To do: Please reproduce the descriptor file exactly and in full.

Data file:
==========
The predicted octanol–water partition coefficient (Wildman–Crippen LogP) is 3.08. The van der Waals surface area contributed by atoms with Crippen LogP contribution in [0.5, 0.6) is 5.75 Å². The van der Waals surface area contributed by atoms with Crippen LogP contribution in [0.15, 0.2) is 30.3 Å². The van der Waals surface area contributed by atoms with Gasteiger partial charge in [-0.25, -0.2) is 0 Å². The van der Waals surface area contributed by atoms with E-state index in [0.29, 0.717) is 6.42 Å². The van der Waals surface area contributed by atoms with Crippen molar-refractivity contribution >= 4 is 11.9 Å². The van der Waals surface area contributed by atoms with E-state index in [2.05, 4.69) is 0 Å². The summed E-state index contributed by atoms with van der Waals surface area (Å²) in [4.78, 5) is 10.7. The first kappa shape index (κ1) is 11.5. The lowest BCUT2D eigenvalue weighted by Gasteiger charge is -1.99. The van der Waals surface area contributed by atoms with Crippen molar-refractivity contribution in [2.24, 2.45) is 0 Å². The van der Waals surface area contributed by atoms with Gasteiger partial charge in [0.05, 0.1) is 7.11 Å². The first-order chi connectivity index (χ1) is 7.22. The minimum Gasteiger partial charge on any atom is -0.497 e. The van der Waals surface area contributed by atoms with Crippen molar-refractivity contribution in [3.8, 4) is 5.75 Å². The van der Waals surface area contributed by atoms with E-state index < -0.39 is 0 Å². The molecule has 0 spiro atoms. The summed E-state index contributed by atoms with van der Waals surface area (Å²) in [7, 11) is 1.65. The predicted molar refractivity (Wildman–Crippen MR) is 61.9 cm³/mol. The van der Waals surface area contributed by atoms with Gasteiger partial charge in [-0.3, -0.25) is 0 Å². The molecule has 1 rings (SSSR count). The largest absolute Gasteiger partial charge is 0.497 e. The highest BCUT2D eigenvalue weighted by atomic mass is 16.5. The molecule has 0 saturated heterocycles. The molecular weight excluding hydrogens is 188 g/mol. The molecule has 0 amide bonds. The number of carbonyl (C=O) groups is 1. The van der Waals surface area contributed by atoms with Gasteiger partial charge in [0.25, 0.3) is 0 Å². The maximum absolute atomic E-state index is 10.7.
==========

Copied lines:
The predicted octanol–water partition coefficient (Wildman–Crippen LogP) is 3.08. The van der Waals surface area contributed by atoms with Crippen LogP contribution in [0.5, 0.6) is 5.75 Å². The van der Waals surface area contributed by atoms with Crippen LogP contribution in [0.15, 0.2) is 30.3 Å². The van der Waals surface area contributed by atoms with Gasteiger partial charge in [-0.25, -0.2) is 0 Å². The van der Waals surface area contributed by atoms with E-state index in [0.29, 0.717) is 6.42 Å². The van der Waals surface area contributed by atoms with Crippen molar-refractivity contribution >= 4 is 11.9 Å². The van der Waals surface area contributed by atoms with E-state index in [2.05, 4.69) is 0 Å². The summed E-state index contributed by atoms with van der Waals surface area (Å²) in [4.78, 5) is 10.7. The first kappa shape index (κ1) is 11.5. The lowest BCUT2D eigenvalue weighted by Gasteiger charge is -1.99. The van der Waals surface area contributed by atoms with Crippen molar-refractivity contribution in [2.24, 2.45) is 0 Å². The van der Waals surface area contributed by atoms with Gasteiger partial charge in [0.05, 0.1) is 7.11 Å². The first-order chi connectivity index (χ1) is 7.22. The minimum Gasteiger partial charge on any atom is -0.497 e. The van der Waals surface area contributed by atoms with Crippen molar-refractivity contribution in [3.8, 4) is 5.75 Å². The van der Waals surface area contributed by atoms with E-state index < -0.39 is 0 Å². The molecule has 0 spiro atoms. The summed E-state index contributed by atoms with van der Waals surface area (Å²) in [7, 11) is 1.65. The predicted molar refractivity (Wildman–Crippen MR) is 61.9 cm³/mol. The van der Waals surface area contributed by atoms with Gasteiger partial charge in [-0.3, -0.25) is 0 Å². The molecule has 1 rings (SSSR count). The largest absolute Gasteiger partial charge is 0.497 e. The highest BCUT2D eigenvalue weighted by atomic mass is 16.5. The molecule has 0 saturated heterocycles. The molecular weight excluding hydrogens is 188 g/mol. The molecule has 0 amide bonds. The number of carbonyl (C=O) groups is 1. The van der Waals surface area contributed by atoms with Gasteiger partial charge in [0.25, 0.3) is 0 Å². The maximum absolute atomic E-state index is 10.7.